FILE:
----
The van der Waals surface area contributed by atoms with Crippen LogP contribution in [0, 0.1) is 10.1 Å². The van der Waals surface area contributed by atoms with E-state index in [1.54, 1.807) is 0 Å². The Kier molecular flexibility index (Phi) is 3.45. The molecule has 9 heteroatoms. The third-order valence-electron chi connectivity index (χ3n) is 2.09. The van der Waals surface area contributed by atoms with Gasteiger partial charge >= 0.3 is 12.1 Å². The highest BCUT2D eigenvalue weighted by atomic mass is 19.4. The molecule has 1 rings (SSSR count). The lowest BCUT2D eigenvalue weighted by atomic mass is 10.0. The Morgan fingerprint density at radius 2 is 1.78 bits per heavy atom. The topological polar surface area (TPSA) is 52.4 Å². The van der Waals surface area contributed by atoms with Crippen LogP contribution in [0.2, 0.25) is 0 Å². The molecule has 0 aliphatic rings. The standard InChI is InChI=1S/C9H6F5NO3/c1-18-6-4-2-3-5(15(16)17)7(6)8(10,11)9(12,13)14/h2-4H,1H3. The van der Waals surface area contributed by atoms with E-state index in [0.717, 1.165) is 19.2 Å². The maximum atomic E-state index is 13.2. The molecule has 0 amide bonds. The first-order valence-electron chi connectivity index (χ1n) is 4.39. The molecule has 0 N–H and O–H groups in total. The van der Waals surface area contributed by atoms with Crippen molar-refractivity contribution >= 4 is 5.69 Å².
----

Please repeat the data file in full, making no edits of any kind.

The van der Waals surface area contributed by atoms with Crippen LogP contribution in [0, 0.1) is 10.1 Å². The van der Waals surface area contributed by atoms with E-state index in [1.54, 1.807) is 0 Å². The Kier molecular flexibility index (Phi) is 3.45. The molecule has 9 heteroatoms. The third-order valence-electron chi connectivity index (χ3n) is 2.09. The van der Waals surface area contributed by atoms with Gasteiger partial charge >= 0.3 is 12.1 Å². The highest BCUT2D eigenvalue weighted by atomic mass is 19.4. The molecule has 1 rings (SSSR count). The lowest BCUT2D eigenvalue weighted by atomic mass is 10.0. The Morgan fingerprint density at radius 2 is 1.78 bits per heavy atom. The topological polar surface area (TPSA) is 52.4 Å². The van der Waals surface area contributed by atoms with Crippen LogP contribution in [0.2, 0.25) is 0 Å². The molecule has 0 aliphatic rings. The standard InChI is InChI=1S/C9H6F5NO3/c1-18-6-4-2-3-5(15(16)17)7(6)8(10,11)9(12,13)14/h2-4H,1H3. The van der Waals surface area contributed by atoms with E-state index in [0.717, 1.165) is 19.2 Å². The maximum atomic E-state index is 13.2. The molecule has 0 amide bonds. The first-order valence-electron chi connectivity index (χ1n) is 4.39. The molecule has 0 N–H and O–H groups in total. The van der Waals surface area contributed by atoms with Crippen molar-refractivity contribution >= 4 is 5.69 Å².